The Sanskrit language, whatever be its antiquity, is of a wonderful structure; more perfect than the Greek, more copious than the Latin, and more exquisitely refined than either, yet bearing to both of them a stronger affinity, both in the roots of the verbs and in the forms of the grammar, than could possibly have been produced by accident; so strong indeed, that no philologer could examine them all three, without believing them to have sprung from some common source, which, perhaps, no longer exists […]”

That source is, of course, PIE. But, again, how can we guess what that language sounded like? People at the time were too busy herding sheep and domesticating horses to worry about paltry stuff like writing.

Enter Jacob Grimm[3] and his Danish colleague Rasmus Rask. They noticed that the similarities between their native German and Danish languages, and other close languages (what we call the Germanic family today), were not only evident, but predictable: if you know how a certain word sounds in one language, you can predict with a reasonable degree of accuracy how its equivalent (or cognate) sounds in another. But their truly revolutionary discovery was that if you carefully compared these changes, you could make an educated guess as to what the sounds and grammar of their common ancestor language were. That’s because the changes that happen to a language over time are mostly regular and predictable. Think how lucky that is! If sounds in a language changed on a random basis, we would have no way of even guessing what any language before Sumerian looked like!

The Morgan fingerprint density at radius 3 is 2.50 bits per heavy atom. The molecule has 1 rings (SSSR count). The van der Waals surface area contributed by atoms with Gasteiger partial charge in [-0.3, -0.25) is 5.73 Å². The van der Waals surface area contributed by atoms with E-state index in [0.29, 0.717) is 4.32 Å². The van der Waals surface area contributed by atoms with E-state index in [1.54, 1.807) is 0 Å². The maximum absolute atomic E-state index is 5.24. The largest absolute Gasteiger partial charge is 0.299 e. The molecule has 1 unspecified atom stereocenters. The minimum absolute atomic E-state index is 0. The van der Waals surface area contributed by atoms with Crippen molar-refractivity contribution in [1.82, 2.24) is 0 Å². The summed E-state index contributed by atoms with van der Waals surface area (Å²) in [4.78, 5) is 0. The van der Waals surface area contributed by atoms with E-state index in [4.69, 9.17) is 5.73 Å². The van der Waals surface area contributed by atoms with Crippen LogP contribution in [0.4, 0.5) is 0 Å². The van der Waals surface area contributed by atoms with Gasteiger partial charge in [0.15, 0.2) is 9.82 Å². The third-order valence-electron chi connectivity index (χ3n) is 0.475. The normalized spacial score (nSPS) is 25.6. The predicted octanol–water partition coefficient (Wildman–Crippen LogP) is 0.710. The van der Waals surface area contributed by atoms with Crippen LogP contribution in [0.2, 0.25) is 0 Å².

More like HANDSOME and Gretel, amirite?

This was the birth of the comparative method of linguistic reconstruction (simply known as “the comparative method” to friends), the heart of historical linguistics and probably the linguistic equivalent of Newton’s laws of motion or Darwin’s theory of evolution when it comes to world-changing power.

Here, in brief, is how it works:

How the magic happens

So, do we just look at a couple of different languages and guess what their ancestor looked like? Well, it’s a bit more complicated than that. A lot more, in fact.

Not to rain on everyone’s parade before we even begin, but the comparative method is a long, difficult and extremely tedious process, which involves comparing thousands upon thousands of items and keeping reams of notes that would make the Burj Khalifa look like a molehill if stacked on top of each other.

The Burj Khalifa, for reference

What you need to do to reconstruct your very own proto-language is this:

  1. Take a sample of languages you’re reasonably sure are related, the larger the better. The more languages you have in your sample, the more accurate your reconstruction will be, since you might find out features which only a few languages (or even only one!) have retained, but which have disappeared in the others.
  2. Find out which sounds correspond to which in each language. If you do this with a Romance language and a Germanic one, you’ll find that Germanic “f” sounds pretty reliably correspond to Romance “p” sounds, for example (for instance, in the cognate couple padre and father). When you find a correspondance, it usually means that there is an ancestral sound underlying it.
  3. Reconstruct the ancestral sound. This is the trickiest part: there are a few rules which we linguists follow to get an accurate reconstruction. For example, if most languages in a sample have one sound rather than another, it’s more probable that that is the ancestral sound. Another criterion is that certain sound changes usually happen more frequently than others cross-linguistically (across many languages), and are therefore more probable . For example, /p/ becoming /f/ is far more likely than /f/ becoming /p/, for reasons I won’t get into here. That means that in our padre/father pair above, it’s more likely that “p” is the ancestral sound (and it is! The PIE root is *ph2tér[4]) Finally, between two proposed ancestral sounds, the one whose evolution requires the least number of steps is usually the more likely one.